Braves vs. Nationals: Gio Gonzalez, Jordan Zimmerman and there's more where that came from, man. Even without Stephen Strasburg, the Nationals' pitching is very good. They didn't produce the majors' best record by accident. The coolest scene in the entire playoffs will happen in that first game in D.C., when postseason baseball returns to D.C. for the first time since 1933. Suddenly, Jayson Werth looks brilliant: His old club, the Phillies, is yesterday's news, and his current club is on the launching pad for what could be a sustained run. Nationals in 4

League Championship Series

Tigers vs. Orioles: Now would be a good time for Austin Jackson, Jhonny Peralta, Alex Avila and anybody else in the clubhouse to step up and let people know that the Sons of Al Kaline are more than a two-man offense. I mean, somebody's got to carry the bags for Miggy and Prince once in awhile, don't they? Leyland will have his hands full, facing Melvin in the first round and Buck Showalter in the second. "For me personally, this is probably the toughest year I've ever had to cast my manager of the year vote," Leyland says. He added that he won't tell us which way he cast his vote. No need. Tigers in 6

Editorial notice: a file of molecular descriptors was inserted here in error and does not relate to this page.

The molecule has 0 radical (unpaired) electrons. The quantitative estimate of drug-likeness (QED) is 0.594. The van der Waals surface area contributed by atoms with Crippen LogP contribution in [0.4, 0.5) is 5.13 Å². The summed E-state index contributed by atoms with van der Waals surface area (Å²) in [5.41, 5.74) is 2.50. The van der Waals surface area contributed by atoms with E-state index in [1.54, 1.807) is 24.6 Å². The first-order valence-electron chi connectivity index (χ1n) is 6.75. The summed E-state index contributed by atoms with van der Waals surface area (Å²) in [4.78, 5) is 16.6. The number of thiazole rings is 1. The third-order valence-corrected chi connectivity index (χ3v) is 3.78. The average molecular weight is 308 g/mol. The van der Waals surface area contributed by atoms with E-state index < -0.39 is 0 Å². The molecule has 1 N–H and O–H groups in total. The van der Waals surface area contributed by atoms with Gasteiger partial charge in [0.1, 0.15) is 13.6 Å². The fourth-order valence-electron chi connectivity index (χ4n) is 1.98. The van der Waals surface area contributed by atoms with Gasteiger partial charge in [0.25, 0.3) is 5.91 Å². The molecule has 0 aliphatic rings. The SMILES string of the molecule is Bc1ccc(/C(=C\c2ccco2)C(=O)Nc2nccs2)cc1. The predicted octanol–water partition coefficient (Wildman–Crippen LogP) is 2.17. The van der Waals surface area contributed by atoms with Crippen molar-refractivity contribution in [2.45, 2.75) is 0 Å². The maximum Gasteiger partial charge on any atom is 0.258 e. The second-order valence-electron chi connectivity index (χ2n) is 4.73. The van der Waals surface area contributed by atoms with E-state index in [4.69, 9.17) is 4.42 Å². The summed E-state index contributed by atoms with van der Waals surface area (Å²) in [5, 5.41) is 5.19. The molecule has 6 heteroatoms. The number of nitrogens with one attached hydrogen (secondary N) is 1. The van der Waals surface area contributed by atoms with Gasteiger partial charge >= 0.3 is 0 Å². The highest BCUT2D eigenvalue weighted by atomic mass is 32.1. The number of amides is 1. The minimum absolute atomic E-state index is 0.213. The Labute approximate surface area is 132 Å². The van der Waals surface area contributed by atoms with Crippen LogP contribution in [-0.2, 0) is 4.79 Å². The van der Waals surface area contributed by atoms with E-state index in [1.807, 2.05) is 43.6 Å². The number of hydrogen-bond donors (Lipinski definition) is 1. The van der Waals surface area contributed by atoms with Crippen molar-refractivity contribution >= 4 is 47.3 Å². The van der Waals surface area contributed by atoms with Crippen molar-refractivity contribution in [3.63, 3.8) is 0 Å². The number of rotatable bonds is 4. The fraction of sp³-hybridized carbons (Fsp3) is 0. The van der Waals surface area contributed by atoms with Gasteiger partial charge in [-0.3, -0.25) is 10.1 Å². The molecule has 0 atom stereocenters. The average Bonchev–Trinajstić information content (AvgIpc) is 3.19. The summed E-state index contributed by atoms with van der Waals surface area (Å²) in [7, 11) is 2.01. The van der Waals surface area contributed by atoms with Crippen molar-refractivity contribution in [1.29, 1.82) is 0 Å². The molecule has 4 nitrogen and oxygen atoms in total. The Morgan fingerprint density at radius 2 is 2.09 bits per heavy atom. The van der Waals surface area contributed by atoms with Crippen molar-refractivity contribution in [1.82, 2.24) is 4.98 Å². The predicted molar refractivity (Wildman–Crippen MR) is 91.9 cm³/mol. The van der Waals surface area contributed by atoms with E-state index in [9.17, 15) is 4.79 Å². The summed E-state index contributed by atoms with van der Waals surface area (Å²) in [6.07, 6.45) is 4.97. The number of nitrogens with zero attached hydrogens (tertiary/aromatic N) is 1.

Giants vs. Nationals Big concern for the Nationals is that they peaked emotionally when Teddy won the President's Race. Another big concern for them will be Cain, Bumgarner, Ryan Vogelsong and maybe even Tim Lincecum. Plus Bochy's pitch-perfect knack for handling his bullpen-by-committee. Sergio Romo, Santiago Casilla, Javier Lopez ... come the ninth inning, you never know which arm is going to whack you. This also is about the point in the playoffs where Nationals fans will start screaming, where's Stephen Strasburg?! Giants in 5

World Series

Giants vs. Tigers: How cool would it be if Kaline and Willie Mays delivered the lineup cards to home plate before Game 1? As we've already established, Cabrera's big stick will power the Tigers to their first World Series title since 1984. What will seem eerie is his presence in AT&T Park. Not even Barry Bonds, the slugger of recent vintage whom Cabrera is most reminiscent (even if he's a righty and Bonds batted left), won a Triple Crown. Tigers in 7